20 August 2022

Champagne, the expression of terroirs

Champagne the expression of terroirs by Baghera/wines

By Pablo Alvarez

Pablo, originally from Spain, has always been in close contact with the fine wine world as his family runs one of the most prestigious wineries in Spain. Pablo chose to follow his passion for the wine industry and specialised in crop science with an emphasis on viticulture and oenology.

The expression of the terroirs champagne

« I drink it when I am happy and when I am sad. I sometimes drink it when I am alone. I consider it essential when I have company. I toy with it when I have no appetite, and I drink it when I am hungry. Otherwise I never touch the stuff, unless I’m thirsty...” Lily Bollinger

How could I not start this chronicle with one of my favourite sayings, from one of the most famous women in the region, Lily Bollinger, “Bolly”. And what’s more, she is absolutely right! Who doesn’t fancy a glass of Champagne, at any time!

Each time I drink Champagne, I am reminded of the tradition we have in the Primum Familiae Vini (PFV). Every year, at the end of June or beginning of July, the current president (who rotates annually between the members) organises a two-day gathering in his cellar where all the families come to spend time together and discuss the issues that unite us in this wonderful association. One of the first gatherings I attended was at Pol Roger’s and of course I was very excited because we were going to drink Champagne for two days... and not just any Champagne !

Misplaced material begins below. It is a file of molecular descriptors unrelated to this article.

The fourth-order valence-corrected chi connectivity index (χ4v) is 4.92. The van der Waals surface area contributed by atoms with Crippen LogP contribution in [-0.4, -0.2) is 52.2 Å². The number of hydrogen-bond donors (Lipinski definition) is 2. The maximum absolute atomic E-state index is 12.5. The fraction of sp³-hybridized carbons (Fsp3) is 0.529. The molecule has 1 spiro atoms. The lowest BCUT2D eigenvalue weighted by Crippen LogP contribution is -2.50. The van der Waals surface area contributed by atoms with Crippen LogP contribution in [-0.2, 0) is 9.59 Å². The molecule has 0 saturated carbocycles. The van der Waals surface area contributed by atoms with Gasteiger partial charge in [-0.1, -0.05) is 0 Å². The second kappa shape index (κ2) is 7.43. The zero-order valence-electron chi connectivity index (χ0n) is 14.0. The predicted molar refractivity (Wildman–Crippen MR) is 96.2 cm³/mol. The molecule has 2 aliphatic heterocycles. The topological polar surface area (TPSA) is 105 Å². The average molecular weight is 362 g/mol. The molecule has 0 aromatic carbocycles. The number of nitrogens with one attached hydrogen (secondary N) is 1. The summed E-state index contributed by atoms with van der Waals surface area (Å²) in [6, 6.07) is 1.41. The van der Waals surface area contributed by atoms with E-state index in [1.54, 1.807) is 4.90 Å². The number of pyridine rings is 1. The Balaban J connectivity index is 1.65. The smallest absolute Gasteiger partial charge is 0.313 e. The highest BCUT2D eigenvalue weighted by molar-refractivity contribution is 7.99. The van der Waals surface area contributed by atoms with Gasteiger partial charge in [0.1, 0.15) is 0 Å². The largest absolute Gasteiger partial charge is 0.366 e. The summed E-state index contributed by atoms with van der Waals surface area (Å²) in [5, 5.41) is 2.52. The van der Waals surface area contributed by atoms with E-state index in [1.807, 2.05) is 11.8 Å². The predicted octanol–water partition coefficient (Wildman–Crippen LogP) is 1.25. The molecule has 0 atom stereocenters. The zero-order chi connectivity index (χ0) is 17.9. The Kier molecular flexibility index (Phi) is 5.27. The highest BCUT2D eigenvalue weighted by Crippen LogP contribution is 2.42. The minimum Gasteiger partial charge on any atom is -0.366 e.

I have since then seen a significant change. Whereas in the last half-century the main discussions were about the processes within the wineries, they now focus on the vineyard. This is a reality in all wine regions of the world. The focus on the origin of the wine, the vine, is helping to highlight the expression of the various terroirs in today’s Champagne. This has contributed to the development of new Champagnes that give us the opportunity to experience the different terroirs, offering us a more sophisticated view of the wines produced in the region. 

The result has been an evolution in the appreciation of Champagne, which in the last century was sold as a brand rather than a terroir, while today the appearance of single-cru and single-vineyard Champagnes has become manifest. This movement is linked to the idea of treating Champagne as a fine wine and the notion that it should be subject to the same scrutiny as the rest of the wines.

I raise my glass to the elegance and finesse of Champagne wines and to the unique and timeless pleasure they always give us.

Best (bubbly!) regards, Pablo Alvarez

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